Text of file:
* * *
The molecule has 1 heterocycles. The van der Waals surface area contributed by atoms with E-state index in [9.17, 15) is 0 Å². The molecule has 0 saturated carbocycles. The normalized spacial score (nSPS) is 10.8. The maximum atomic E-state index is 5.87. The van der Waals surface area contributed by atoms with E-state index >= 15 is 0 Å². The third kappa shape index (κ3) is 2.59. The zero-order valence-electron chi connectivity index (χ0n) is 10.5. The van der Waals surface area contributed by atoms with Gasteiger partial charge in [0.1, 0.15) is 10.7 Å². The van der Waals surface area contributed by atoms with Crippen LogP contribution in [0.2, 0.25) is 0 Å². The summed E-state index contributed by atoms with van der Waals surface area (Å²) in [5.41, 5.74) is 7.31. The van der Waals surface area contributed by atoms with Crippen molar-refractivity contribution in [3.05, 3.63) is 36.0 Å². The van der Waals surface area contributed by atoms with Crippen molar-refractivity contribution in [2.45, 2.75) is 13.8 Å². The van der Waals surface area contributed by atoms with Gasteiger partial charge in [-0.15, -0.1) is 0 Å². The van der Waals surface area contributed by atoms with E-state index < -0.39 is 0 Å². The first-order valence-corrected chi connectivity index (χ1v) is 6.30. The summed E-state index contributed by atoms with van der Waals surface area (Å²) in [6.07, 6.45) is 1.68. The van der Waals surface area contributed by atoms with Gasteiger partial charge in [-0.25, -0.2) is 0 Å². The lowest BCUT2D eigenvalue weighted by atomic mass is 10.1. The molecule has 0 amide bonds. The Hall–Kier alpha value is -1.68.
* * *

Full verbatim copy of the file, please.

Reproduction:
The molecule has 1 heterocycles. The van der Waals surface area contributed by atoms with E-state index in [9.17, 15) is 0 Å². The molecule has 0 saturated carbocycles. The normalized spacial score (nSPS) is 10.8. The maximum atomic E-state index is 5.87. The van der Waals surface area contributed by atoms with E-state index >= 15 is 0 Å². The third kappa shape index (κ3) is 2.59. The zero-order valence-electron chi connectivity index (χ0n) is 10.5. The van der Waals surface area contributed by atoms with Gasteiger partial charge in [0.1, 0.15) is 10.7 Å². The van der Waals surface area contributed by atoms with Crippen LogP contribution in [0.2, 0.25) is 0 Å². The summed E-state index contributed by atoms with van der Waals surface area (Å²) in [5.41, 5.74) is 7.31. The van der Waals surface area contributed by atoms with Crippen molar-refractivity contribution in [3.05, 3.63) is 36.0 Å². The van der Waals surface area contributed by atoms with Crippen molar-refractivity contribution in [2.45, 2.75) is 13.8 Å². The van der Waals surface area contributed by atoms with Gasteiger partial charge in [-0.15, -0.1) is 0 Å². The van der Waals surface area contributed by atoms with E-state index < -0.39 is 0 Å². The first-order valence-corrected chi connectivity index (χ1v) is 6.30. The summed E-state index contributed by atoms with van der Waals surface area (Å²) in [6.07, 6.45) is 1.68. The van der Waals surface area contributed by atoms with Gasteiger partial charge in [-0.25, -0.2) is 0 Å². The lowest BCUT2D eigenvalue weighted by atomic mass is 10.1. The molecule has 0 amide bonds. The Hall–Kier alpha value is -1.68.